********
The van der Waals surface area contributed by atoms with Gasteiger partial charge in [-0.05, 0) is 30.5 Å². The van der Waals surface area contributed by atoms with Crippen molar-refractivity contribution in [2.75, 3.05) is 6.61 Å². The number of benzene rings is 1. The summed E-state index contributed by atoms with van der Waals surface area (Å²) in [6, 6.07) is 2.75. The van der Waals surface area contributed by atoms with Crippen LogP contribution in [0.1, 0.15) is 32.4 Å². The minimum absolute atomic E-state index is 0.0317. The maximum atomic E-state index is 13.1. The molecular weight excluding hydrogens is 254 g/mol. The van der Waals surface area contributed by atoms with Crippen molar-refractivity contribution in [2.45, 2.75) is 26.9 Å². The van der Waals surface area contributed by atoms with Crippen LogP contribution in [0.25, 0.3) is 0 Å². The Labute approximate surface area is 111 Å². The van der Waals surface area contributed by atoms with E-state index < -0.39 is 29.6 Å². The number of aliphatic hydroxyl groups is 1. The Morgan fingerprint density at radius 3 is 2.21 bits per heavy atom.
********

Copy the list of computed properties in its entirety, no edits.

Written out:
The van der Waals surface area contributed by atoms with Gasteiger partial charge in [-0.05, 0) is 30.5 Å². The van der Waals surface area contributed by atoms with Crippen molar-refractivity contribution in [2.75, 3.05) is 6.61 Å². The number of benzene rings is 1. The summed E-state index contributed by atoms with van der Waals surface area (Å²) in [6, 6.07) is 2.75. The van der Waals surface area contributed by atoms with Crippen LogP contribution in [0.1, 0.15) is 32.4 Å². The minimum absolute atomic E-state index is 0.0317. The maximum atomic E-state index is 13.1. The molecular weight excluding hydrogens is 254 g/mol. The van der Waals surface area contributed by atoms with Crippen molar-refractivity contribution in [2.45, 2.75) is 26.9 Å². The van der Waals surface area contributed by atoms with Crippen LogP contribution in [0.25, 0.3) is 0 Å². The Labute approximate surface area is 111 Å². The van der Waals surface area contributed by atoms with E-state index < -0.39 is 29.6 Å². The number of aliphatic hydroxyl groups is 1. The Morgan fingerprint density at radius 3 is 2.21 bits per heavy atom.